Conflict of interest None.
Female acne – a different subtype of teenager acne?
Article first published online: 16 AUG 2011
© 2011 The Authors. Journal of the European Academy of Dermatology and Venereology © 2011 European Academy of Dermatology and Venereology
Journal of the European Academy of Dermatology and Venereology
Volume 26, Issue 3, pages 277–282, March 2012
How to Cite
Preneau, S. and Dreno, B. (2012), Female acne – a different subtype of teenager acne?. Journal of the European Academy of Dermatology and Venereology, 26: 277–282. doi: 10.1111/j.1468-3083.2011.04214.x
Funding sources None.
- Issue published online: 17 FEB 2012
- Article first published online: 16 AUG 2011
- Received: 8 March 2011; Accepted: 20 July 2011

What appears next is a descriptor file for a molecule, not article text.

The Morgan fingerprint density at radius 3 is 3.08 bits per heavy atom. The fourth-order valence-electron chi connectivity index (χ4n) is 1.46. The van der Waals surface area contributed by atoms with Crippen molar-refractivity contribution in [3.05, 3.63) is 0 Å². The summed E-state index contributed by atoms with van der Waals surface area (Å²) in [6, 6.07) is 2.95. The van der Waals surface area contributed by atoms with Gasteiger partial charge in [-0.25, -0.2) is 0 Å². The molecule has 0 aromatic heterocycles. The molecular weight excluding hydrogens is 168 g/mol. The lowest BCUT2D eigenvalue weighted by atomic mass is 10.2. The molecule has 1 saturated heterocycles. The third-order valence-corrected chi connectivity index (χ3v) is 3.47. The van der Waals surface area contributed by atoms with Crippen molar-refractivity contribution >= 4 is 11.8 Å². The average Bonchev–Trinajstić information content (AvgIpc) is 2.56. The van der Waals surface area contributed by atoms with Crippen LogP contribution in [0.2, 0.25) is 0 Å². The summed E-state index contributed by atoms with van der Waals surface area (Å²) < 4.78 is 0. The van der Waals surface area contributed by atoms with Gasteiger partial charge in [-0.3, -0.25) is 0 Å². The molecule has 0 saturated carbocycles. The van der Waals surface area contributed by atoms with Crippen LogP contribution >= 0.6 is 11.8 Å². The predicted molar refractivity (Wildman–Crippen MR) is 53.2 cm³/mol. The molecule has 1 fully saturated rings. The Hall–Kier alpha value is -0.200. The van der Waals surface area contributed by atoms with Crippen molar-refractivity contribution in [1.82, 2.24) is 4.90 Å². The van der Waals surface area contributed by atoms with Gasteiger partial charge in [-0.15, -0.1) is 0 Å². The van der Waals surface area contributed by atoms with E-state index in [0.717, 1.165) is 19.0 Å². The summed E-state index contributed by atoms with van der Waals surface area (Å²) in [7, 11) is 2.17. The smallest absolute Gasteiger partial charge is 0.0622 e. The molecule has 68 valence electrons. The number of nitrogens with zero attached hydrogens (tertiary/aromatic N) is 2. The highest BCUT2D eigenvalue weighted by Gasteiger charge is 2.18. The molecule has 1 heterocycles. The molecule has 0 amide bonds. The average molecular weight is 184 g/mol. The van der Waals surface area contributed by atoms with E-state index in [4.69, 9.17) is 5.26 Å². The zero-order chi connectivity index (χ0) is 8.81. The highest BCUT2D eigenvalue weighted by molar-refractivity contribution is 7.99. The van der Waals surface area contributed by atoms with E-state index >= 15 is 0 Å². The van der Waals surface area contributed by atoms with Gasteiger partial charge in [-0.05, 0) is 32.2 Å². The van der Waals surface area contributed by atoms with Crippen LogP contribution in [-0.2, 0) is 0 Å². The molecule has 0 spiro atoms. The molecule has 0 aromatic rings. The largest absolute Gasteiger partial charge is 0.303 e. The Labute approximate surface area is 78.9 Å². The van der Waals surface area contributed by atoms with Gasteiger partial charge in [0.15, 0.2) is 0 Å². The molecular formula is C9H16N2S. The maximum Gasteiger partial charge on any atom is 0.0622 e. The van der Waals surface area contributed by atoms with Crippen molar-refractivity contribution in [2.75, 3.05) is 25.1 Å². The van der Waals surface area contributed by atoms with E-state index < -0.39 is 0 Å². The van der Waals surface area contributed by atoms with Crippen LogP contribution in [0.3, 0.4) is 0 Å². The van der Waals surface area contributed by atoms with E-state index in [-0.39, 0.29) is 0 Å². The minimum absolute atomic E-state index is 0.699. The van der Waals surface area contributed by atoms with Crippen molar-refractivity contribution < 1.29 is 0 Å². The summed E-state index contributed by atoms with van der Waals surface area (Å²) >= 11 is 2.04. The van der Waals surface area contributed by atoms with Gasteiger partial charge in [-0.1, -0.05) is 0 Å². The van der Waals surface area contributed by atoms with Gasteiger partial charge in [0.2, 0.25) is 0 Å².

Above all, acne is considered an adolescent affection. However, in literature as in daily life, female acne is becoming more and more common. According to the articles that cover this subject, the prevalence is estimated from 40% to 50%. The objective of our work was to make an overview of new data about female acne at the clinical and epidemiological level to be precise if female acne has to be considered as a subtype of acne different from teenager acne. This review shows that the most frequently recognized age when speaking about female acne is 25 years old. Most commonly it is a light to moderate acne that mainly affects the face. Two clinical forms can be identified: an inflammatory form, the most frequent, made up of papulo-pustules and nodules on the lower part of the face and a retentional form made up of blackheads and micro cysts with hyperseborrhoea. Concerning its evolution, it is characterized by three subtypes of which two are predominant: the most frequent form called ‘continue acne’ from adolescence to adult age and the less frequent form called ‘late onset acne’ that starts after 25 years of age. On a physiopathological level two main hypotheses can be proposed. Specific global assessment and therapeutic algorithm would be necessary for female acne, which in addition, in future would have to be considered separately from teenagers for the evaluation of a new drug.